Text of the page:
OK when they say narrow boat, they mean narrow! We arrived at the Llangollen Canal and boarded our hotel/transport for the next couple of nights, which is a boat about 50 feet long by about 9 feet wide. Manuevering a boat that is 5times as long at it is wide along a canal, which is only about 10 feet wide in some places, took some getting used to, but once we got the hang of it, it was loads of fun!
The canal was originally used to haul cargo, and later drinking water, from the River Dee to a resevoir, but today it mostly transports visitors through the majesctic countryside of Wales. The canal passes under bridges, through tunnels and locks, past sheep filled fields, along one very high aqueduct, under one very old draw bridge and past one very pungent chocolate factory (unfortunately closed to the public). Along the way there are plenty of pubs at which to dock or the boats have on-board kitchens to make your own meals. The kids loved feeding ducks, riding on the roof of the boat and operating the locks and drawbridge.
Just past the Maestermyn Marine (where we rented the boat) docks, we reached our first lock. The lock is almost precisely equal to the size of the boat. It has two gates. We tie up along the canal and the kids race with the lock crank to the gates. The technology is simple, but genius. Open gate, drive boat in, close gate. Open panels in front gate to let water in from above, boat raises. When water level is even with the raised part of the canal, open forward gates and drive out. The kids were workaholics with the hand cranks, they even helped other boats in and out of the locks.
After we made it past the second lock, we passed through two tunnels, one of which had to have been 1/4 mile long. The tunnel opening was not much bigger than the boats and there were no lights inside. It brings a whole new reality to the phrase "light at the end of the tunnel". We turned our front light on so that boats coming the other way knew that there was a boat in the tunnel (only one boat could fit at a time) and the kids sat on the roof (ducked over) making howling ghost sounds and giving us status reports. (They had a much better view than we did as the steering was done from the back of the boat).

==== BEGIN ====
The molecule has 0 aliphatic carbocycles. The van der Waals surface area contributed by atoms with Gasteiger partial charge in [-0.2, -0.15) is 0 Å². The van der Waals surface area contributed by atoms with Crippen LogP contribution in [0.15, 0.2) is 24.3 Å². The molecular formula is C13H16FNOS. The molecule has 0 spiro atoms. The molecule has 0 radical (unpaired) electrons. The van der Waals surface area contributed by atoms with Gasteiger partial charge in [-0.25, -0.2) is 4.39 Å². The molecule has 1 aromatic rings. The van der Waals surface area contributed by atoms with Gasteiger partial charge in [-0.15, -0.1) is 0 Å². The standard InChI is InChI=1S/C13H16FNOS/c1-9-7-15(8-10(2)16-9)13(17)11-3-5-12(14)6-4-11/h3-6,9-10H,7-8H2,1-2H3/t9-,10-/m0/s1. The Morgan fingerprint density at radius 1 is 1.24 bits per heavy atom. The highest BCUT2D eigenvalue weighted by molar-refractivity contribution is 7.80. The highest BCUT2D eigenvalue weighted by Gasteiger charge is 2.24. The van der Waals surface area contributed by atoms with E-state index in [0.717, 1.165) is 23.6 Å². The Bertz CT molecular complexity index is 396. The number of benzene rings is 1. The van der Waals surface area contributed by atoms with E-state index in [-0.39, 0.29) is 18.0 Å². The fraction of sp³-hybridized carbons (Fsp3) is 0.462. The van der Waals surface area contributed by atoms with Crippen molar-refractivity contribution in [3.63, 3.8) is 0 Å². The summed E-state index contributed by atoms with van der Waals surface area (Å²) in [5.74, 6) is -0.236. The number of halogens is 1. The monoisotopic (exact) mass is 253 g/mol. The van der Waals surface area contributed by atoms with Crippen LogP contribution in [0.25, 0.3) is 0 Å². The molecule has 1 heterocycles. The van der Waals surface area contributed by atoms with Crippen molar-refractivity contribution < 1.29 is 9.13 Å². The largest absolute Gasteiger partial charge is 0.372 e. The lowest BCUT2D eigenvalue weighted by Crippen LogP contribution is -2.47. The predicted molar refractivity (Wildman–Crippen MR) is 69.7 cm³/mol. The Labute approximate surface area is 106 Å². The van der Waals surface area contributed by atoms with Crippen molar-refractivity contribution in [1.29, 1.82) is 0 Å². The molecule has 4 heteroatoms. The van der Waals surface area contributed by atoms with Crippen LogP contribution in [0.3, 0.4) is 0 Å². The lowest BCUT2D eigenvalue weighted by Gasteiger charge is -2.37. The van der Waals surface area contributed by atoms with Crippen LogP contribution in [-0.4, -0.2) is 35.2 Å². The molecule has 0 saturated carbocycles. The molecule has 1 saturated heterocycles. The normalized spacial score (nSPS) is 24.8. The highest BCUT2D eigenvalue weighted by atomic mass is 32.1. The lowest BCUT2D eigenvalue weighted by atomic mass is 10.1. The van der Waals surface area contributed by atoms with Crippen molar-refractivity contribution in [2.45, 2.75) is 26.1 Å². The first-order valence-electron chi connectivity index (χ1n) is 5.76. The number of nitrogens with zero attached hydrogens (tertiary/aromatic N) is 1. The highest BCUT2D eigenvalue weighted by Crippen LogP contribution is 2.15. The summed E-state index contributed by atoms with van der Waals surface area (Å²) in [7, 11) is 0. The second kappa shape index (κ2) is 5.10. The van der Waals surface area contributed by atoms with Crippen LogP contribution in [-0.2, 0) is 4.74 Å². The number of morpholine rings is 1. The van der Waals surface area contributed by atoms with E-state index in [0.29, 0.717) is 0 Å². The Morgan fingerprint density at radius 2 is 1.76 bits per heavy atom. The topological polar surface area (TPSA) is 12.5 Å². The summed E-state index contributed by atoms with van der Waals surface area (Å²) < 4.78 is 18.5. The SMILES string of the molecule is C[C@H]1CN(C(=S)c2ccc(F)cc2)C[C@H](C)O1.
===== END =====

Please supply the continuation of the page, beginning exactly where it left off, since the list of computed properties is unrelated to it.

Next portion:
We ended our day traversing the Pontcysyllte Aqueduct. Built in 1805 to carry the canal over the River Dee, the aqueduct is about 1000 feet long and soars over 100 feet above the river valley below. Oh, and did I mention it's only about 12 feet wide? To one side is a narrow walking path and on the other side only about 6 inches of iron separates you from the precarious drop to the river bed below! My fear of heights was well tested on the drive over the aqueduct, but the views were incredible...the dark river cutting past lush trees backed by rolling green fields dotted with fluffy white sheep. You could see our shadow following along on the grssy fields below.
After spending the night docked in a town just past the aqueduct where we watched a World Cup game and stayed up late chatting with the owner of the pub who was dressed up as Ginger Spice (she had just come from performing at a charity event), we headed back up the canal and, with much reluctance, said our final goodbyes to Wales.
The trip to Wales was a remarkable and unexpected journey that will stay with us for a great time. Learning history, both natural (in caves, fossils and coastlines) and man-made (in the mines, Roman ruins and castles) and discovering the new Wales, which is green in every way (eco travel to the max!) and filled with adventure (mountain climbing, coasteering, ropes courses, hiking, horseback riding, skiing and more!) and warm, welcoming people. To all we met along the way, a big "Diolch" for all of your help, insight, laughs and passion. We look forward to our return someday. And for all who followed our journey on-line, thanks for tuning in! Watch for the epsiodes to air around the world, including PBS this coming year in the U.S. and stay updated on Wales and other destinations by visiting us online at
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